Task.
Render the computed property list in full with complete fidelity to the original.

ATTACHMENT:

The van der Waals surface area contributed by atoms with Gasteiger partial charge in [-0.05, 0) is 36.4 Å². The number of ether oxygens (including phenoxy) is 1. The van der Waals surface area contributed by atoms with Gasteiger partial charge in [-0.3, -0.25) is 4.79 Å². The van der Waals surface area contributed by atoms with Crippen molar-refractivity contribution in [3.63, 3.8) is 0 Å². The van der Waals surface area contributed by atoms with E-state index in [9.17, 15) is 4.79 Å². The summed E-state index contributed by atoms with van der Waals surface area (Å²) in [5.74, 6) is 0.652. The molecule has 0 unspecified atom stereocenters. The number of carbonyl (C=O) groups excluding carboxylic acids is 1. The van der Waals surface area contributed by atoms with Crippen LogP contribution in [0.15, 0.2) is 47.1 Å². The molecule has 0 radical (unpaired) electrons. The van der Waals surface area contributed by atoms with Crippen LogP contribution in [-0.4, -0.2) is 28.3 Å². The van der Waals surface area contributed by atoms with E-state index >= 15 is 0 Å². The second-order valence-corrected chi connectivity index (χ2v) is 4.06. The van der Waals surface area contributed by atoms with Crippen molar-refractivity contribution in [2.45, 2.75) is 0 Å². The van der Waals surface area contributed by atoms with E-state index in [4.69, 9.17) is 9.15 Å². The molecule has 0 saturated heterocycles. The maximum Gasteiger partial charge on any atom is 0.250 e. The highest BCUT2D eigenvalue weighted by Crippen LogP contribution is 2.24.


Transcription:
The van der Waals surface area contributed by atoms with Gasteiger partial charge in [-0.05, 0) is 36.4 Å². The number of ether oxygens (including phenoxy) is 1. The van der Waals surface area contributed by atoms with Gasteiger partial charge in [-0.3, -0.25) is 4.79 Å². The van der Waals surface area contributed by atoms with Crippen molar-refractivity contribution in [3.63, 3.8) is 0 Å². The van der Waals surface area contributed by atoms with E-state index in [9.17, 15) is 4.79 Å². The summed E-state index contributed by atoms with van der Waals surface area (Å²) in [5.74, 6) is 0.652. The molecule has 0 unspecified atom stereocenters. The number of carbonyl (C=O) groups excluding carboxylic acids is 1. The van der Waals surface area contributed by atoms with Crippen LogP contribution in [0.15, 0.2) is 47.1 Å². The molecule has 0 radical (unpaired) electrons. The van der Waals surface area contributed by atoms with Crippen LogP contribution in [-0.4, -0.2) is 28.3 Å². The van der Waals surface area contributed by atoms with E-state index >= 15 is 0 Å². The second-order valence-corrected chi connectivity index (χ2v) is 4.06. The van der Waals surface area contributed by atoms with Crippen molar-refractivity contribution in [2.45, 2.75) is 0 Å². The van der Waals surface area contributed by atoms with E-state index in [4.69, 9.17) is 9.15 Å². The molecule has 0 saturated heterocycles. The maximum Gasteiger partial charge on any atom is 0.250 e. The highest BCUT2D eigenvalue weighted by Crippen LogP contribution is 2.24.